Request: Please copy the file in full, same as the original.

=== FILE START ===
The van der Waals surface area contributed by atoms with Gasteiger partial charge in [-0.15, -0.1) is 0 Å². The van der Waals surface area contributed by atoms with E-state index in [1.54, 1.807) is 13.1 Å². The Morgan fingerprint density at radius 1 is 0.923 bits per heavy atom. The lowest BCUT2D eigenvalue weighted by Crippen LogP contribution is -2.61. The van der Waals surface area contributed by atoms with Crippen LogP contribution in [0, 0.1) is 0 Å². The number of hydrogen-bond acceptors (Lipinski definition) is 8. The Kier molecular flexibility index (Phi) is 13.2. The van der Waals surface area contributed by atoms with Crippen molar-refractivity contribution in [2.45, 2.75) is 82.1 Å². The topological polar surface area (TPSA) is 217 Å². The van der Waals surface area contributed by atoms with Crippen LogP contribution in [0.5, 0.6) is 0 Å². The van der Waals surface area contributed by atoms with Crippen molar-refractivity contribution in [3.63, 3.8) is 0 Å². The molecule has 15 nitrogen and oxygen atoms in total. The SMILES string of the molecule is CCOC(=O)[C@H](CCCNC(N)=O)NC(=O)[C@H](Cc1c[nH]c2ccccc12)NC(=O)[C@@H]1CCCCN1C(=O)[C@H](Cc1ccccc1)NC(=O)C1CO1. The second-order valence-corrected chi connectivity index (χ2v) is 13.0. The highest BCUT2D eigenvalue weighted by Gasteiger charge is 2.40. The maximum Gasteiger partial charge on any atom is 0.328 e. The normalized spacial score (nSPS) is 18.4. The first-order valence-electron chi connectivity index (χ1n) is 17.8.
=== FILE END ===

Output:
The van der Waals surface area contributed by atoms with Gasteiger partial charge in [-0.15, -0.1) is 0 Å². The van der Waals surface area contributed by atoms with E-state index in [1.54, 1.807) is 13.1 Å². The Morgan fingerprint density at radius 1 is 0.923 bits per heavy atom. The lowest BCUT2D eigenvalue weighted by Crippen LogP contribution is -2.61. The van der Waals surface area contributed by atoms with Crippen LogP contribution in [0, 0.1) is 0 Å². The number of hydrogen-bond acceptors (Lipinski definition) is 8. The Kier molecular flexibility index (Phi) is 13.2. The van der Waals surface area contributed by atoms with Crippen molar-refractivity contribution in [2.45, 2.75) is 82.1 Å². The topological polar surface area (TPSA) is 217 Å². The van der Waals surface area contributed by atoms with Crippen LogP contribution in [0.5, 0.6) is 0 Å². The van der Waals surface area contributed by atoms with Crippen molar-refractivity contribution in [3.63, 3.8) is 0 Å². The molecule has 15 nitrogen and oxygen atoms in total. The SMILES string of the molecule is CCOC(=O)[C@H](CCCNC(N)=O)NC(=O)[C@H](Cc1c[nH]c2ccccc12)NC(=O)[C@@H]1CCCCN1C(=O)[C@H](Cc1ccccc1)NC(=O)C1CO1. The second-order valence-corrected chi connectivity index (χ2v) is 13.0. The highest BCUT2D eigenvalue weighted by Gasteiger charge is 2.40. The maximum Gasteiger partial charge on any atom is 0.328 e. The normalized spacial score (nSPS) is 18.4. The first-order valence-electron chi connectivity index (χ1n) is 17.8.